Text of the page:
All of this did ring very true, authentic, as if actually being there in Hiroshima on August 6, 1945. I've read quite a few books on the tragedy, but none of them have been quite as captivating and vivid as Black Rain. I appreciate the fact that the book didn't gorge on gory details, but neither did it spare the reader of any of the horror. Instead, everything was described in an utterly laconic, stoic, truly human way--which is precisely why the account is so stabbingly effective.
However, I never developed a liking for the collage of details of the bombing and its aftermath repeated over and over again. But then again, the repetitive structure only emphasizes the fact that the bombing and the suffering itself are larger-than-life experiences and that any literary 'plot' besides just that would seem out of place, naïve, and a petty little concern.
I remember we read an excerpt of Black Rain in my high-school History class. It made a lasting impression, and I've been wanting to read the book ever since.
I'll contact the next reader asap and pass the book on. It truly deserves to be read and remembered.
[27 Oct] I gave the book to Rakuna to take with her to Helsinki this weekend. I expect it to reach Semming early next week.
The book is here with me, thank you!
I've tried hard with this one, but for some reason just can't get into it. I've read approx. one third, but really dislike the translation and the font size is a bit too small for me, which is sad because the story is interesting and I did want to finish it. As it is, I'll send the book to the next participant and will most likely give the book a try at some other point of my life.
[29.11.] The book will be mailed today to Wollie.
Journal Entry 16
on Friday, December 22, 2006
I've received this one last week, many thanks Semming! My christmas holiday just started, so I'm hoping to read this one in the next week or two, but first i really have to finish The Amber Spyglass by Phillip Pullman. Addictive like chocolate..
Journal Entry 17
on Saturday, January 13, 2007
Took me a bit longer to finish this one than i anticipated. I read it mainly on my train commute to and from work. This is really one of those books i would not have chosen to read without some prompting from bookcrossers. I was afraid it would be nothing but gruelling horrors. Actually, i really appreciated the balanced, factual way Ibuse describes the suffering of the bombing victims. I really appreciated the fish breeding bits too, as they seemed to offer some consolation to the main character, and also to me as a reader. I was impressed by this book, and thanks totoandmei for sharing!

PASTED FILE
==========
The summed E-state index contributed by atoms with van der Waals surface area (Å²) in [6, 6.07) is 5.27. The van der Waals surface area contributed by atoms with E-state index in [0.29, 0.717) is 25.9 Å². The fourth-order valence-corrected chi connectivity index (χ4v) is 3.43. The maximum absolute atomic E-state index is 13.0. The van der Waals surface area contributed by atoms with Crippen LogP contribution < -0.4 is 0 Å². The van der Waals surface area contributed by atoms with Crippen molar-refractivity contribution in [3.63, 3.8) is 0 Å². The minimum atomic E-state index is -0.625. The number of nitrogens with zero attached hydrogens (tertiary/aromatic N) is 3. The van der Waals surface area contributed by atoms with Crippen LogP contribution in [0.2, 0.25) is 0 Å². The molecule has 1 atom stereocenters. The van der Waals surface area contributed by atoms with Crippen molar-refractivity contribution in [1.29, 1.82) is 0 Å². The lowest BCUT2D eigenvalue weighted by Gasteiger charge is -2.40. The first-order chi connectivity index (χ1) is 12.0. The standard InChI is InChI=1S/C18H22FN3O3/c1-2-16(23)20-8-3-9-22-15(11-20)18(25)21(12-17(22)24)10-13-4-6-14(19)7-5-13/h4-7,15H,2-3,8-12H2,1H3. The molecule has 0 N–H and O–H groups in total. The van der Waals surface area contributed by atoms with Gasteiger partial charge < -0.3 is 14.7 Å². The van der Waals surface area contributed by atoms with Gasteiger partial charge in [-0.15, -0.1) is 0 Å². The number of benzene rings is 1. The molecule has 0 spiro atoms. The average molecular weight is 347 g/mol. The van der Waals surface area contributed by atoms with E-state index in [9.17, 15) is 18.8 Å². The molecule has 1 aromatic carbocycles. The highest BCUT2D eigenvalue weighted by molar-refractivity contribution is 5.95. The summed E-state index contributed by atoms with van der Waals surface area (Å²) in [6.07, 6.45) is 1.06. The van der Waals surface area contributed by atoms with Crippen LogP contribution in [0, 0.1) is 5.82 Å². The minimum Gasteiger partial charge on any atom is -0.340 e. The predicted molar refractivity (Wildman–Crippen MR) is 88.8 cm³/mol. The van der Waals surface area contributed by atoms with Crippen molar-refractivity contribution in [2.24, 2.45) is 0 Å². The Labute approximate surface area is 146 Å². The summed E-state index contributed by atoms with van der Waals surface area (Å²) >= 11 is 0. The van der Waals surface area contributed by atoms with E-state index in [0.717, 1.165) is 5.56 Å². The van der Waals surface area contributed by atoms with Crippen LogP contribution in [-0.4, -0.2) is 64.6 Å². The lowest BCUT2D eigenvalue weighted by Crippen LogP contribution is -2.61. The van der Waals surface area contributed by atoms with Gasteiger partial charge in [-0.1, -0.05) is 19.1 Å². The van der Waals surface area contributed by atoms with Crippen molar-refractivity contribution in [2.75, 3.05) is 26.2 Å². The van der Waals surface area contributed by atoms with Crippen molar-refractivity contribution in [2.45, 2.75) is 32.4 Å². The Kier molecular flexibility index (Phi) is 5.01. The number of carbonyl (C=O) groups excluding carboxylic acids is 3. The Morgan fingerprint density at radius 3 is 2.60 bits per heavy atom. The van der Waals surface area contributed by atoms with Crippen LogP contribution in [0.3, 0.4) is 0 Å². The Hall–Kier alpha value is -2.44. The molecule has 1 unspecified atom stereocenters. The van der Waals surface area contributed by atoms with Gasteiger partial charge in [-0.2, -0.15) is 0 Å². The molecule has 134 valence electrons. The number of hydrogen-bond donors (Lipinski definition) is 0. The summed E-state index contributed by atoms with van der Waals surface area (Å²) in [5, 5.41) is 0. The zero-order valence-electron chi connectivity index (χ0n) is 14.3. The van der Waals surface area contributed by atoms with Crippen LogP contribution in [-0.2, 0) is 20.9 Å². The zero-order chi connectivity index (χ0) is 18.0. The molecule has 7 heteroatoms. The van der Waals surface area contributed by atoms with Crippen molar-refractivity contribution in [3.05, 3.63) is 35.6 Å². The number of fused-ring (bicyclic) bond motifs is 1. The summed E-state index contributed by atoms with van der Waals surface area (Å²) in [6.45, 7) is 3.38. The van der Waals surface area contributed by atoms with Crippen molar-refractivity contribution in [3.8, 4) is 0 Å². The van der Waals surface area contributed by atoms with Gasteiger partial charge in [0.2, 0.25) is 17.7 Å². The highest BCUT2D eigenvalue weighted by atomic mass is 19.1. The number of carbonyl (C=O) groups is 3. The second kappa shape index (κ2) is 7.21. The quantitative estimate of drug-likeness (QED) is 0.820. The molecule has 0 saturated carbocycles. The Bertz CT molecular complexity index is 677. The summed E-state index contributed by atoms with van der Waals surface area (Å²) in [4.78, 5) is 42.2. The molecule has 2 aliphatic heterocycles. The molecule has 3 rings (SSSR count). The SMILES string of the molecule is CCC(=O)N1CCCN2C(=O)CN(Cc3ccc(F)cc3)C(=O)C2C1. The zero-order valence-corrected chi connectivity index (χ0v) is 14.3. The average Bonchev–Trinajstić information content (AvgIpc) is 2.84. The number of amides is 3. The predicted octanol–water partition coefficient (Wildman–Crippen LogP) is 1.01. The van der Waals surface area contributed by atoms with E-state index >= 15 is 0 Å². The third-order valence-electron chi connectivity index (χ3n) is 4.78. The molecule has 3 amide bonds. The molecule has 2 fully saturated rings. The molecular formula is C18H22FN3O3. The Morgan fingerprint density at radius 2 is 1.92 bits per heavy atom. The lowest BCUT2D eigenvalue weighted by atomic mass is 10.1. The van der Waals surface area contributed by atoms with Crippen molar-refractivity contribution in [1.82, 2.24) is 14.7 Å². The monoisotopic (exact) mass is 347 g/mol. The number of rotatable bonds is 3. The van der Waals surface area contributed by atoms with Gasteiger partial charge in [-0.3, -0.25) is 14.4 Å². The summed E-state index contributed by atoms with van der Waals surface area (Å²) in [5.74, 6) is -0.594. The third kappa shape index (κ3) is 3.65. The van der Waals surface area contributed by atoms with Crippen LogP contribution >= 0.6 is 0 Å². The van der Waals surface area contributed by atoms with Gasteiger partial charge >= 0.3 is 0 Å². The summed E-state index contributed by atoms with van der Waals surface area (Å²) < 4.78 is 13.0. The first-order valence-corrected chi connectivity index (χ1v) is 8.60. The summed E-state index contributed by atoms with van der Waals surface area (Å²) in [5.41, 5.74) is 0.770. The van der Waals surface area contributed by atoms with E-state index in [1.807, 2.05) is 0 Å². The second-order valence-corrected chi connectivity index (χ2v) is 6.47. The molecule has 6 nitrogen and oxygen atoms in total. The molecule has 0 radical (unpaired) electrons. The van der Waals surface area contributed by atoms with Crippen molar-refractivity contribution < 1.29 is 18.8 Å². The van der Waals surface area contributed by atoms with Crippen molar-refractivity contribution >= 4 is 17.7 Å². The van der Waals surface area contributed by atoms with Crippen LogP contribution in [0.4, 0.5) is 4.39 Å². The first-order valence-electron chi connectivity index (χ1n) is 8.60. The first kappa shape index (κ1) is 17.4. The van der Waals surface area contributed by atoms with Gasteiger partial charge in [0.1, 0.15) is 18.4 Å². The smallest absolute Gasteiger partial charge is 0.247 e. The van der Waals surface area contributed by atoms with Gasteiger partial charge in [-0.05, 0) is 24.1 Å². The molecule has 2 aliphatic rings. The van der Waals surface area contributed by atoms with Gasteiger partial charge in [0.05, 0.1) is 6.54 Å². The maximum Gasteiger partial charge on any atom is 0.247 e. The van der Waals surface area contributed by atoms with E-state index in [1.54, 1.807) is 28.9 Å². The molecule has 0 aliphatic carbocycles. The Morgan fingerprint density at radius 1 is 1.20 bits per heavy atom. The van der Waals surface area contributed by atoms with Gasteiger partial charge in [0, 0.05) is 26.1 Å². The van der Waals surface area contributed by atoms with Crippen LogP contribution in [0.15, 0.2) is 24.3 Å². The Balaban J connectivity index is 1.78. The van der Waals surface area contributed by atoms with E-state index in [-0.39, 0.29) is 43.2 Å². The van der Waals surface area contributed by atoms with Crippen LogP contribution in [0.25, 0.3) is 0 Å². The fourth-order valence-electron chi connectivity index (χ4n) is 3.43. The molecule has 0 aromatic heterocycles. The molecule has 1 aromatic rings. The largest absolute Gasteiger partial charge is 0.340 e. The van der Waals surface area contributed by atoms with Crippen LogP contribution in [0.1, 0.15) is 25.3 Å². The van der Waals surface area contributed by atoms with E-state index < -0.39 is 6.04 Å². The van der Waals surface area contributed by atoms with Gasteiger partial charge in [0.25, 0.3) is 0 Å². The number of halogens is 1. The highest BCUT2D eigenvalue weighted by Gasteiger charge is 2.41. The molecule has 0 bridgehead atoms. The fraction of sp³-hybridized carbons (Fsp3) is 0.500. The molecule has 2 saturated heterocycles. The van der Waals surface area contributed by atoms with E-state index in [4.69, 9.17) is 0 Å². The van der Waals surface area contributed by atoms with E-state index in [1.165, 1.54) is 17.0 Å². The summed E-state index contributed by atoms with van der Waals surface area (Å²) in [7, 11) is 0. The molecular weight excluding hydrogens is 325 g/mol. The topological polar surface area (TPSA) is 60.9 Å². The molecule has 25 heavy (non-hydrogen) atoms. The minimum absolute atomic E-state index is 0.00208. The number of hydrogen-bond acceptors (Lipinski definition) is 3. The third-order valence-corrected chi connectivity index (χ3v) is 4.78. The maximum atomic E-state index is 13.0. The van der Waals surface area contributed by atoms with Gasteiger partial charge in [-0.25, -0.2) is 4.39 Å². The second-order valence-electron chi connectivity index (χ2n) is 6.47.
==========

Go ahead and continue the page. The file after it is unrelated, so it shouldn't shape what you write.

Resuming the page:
Journal Entry 18
from not specified, not specified not specified on Sunday, January 28, 2007
Arrived safe and sound - will get cracking on it... Many thanks!
Journal Entry 19
from not specified, not specified not specified on Thursday, March 08, 2007
I liked it although it took me a while to get into it! Thank you so much for sharing this book. I posted it on to Drusillamac today!
This was a welcome surprise to come home to after spending a long weekend in Oxford. Thanks to totoroandmei and Wubbaducky for sharing. I have another book in front of this so I'll get to it shortly.
Well, what else can I add to this book's journal? Initially I wanted to give up because I found the first couple of chapters quite dry and boring. But I am glad I kept going. In Europe I feel many people forget the horrors inflicted on Japanese civilians during WWII.
On the back of the book it says that Ibuse based most of his writing on other people's accounts. This is obvious when other people are brought into the story such as the soldier's tale of suffering from radiation sickness. The writing is graphic, but not unnecessarily so, and I had to stop reading this book at night because of the nightmares it was giving me. At the same time you admire the workers and managers at the factory who are trying to keep things going as normal after the bombing. After studying Japanese history last year, it made me think this was a 'typical' Japanese attitude.
I have PMed DianeO for her address. Again, thanks to totoroandmei for sharing this thought provoking book.
This is being posted off to LeishaCamden tomorrow. I PMed DianeO and posted some ISOs which have had no response.
This arrived in the mail from Scotland today. It seems like a fascinating read, I'm really looking forward to reading it, although dreading it a bit too as I'm sure it will be very sad and depressing. But that is only a reflection of reality in this case, I'm sure.